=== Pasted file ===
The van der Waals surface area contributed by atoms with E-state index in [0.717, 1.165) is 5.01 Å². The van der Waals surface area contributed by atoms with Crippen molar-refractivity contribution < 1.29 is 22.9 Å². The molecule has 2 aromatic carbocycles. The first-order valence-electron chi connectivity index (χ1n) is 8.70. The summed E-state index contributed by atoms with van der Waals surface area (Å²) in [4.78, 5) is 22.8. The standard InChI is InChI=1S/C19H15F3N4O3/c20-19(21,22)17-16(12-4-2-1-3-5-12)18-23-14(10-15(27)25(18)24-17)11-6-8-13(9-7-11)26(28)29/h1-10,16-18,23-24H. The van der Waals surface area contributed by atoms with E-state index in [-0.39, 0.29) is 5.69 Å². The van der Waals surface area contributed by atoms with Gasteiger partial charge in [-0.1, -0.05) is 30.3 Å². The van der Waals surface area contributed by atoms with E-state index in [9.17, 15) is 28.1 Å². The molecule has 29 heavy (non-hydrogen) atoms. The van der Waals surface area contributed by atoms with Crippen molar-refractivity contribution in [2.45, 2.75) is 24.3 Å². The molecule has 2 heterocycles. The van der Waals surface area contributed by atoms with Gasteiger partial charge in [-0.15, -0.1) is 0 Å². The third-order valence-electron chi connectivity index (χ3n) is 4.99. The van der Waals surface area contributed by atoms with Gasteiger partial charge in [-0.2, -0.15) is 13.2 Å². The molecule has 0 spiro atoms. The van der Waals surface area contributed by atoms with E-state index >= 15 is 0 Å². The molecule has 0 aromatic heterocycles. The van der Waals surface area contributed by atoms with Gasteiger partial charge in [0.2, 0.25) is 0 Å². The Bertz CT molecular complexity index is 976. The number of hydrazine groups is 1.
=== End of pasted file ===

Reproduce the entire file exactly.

The van der Waals surface area contributed by atoms with E-state index in [0.717, 1.165) is 5.01 Å². The van der Waals surface area contributed by atoms with Crippen molar-refractivity contribution < 1.29 is 22.9 Å². The molecule has 2 aromatic carbocycles. The first-order valence-electron chi connectivity index (χ1n) is 8.70. The summed E-state index contributed by atoms with van der Waals surface area (Å²) in [4.78, 5) is 22.8. The standard InChI is InChI=1S/C19H15F3N4O3/c20-19(21,22)17-16(12-4-2-1-3-5-12)18-23-14(10-15(27)25(18)24-17)11-6-8-13(9-7-11)26(28)29/h1-10,16-18,23-24H. The van der Waals surface area contributed by atoms with E-state index in [-0.39, 0.29) is 5.69 Å². The van der Waals surface area contributed by atoms with Gasteiger partial charge in [-0.1, -0.05) is 30.3 Å². The van der Waals surface area contributed by atoms with E-state index in [9.17, 15) is 28.1 Å². The molecule has 29 heavy (non-hydrogen) atoms. The van der Waals surface area contributed by atoms with Crippen molar-refractivity contribution in [2.45, 2.75) is 24.3 Å². The molecule has 2 heterocycles. The van der Waals surface area contributed by atoms with Gasteiger partial charge in [-0.15, -0.1) is 0 Å². The third-order valence-electron chi connectivity index (χ3n) is 4.99. The van der Waals surface area contributed by atoms with Gasteiger partial charge in [-0.2, -0.15) is 13.2 Å². The molecule has 0 spiro atoms. The van der Waals surface area contributed by atoms with E-state index >= 15 is 0 Å². The molecule has 0 aromatic heterocycles. The van der Waals surface area contributed by atoms with Gasteiger partial charge in [0.2, 0.25) is 0 Å². The Bertz CT molecular complexity index is 976. The number of hydrazine groups is 1.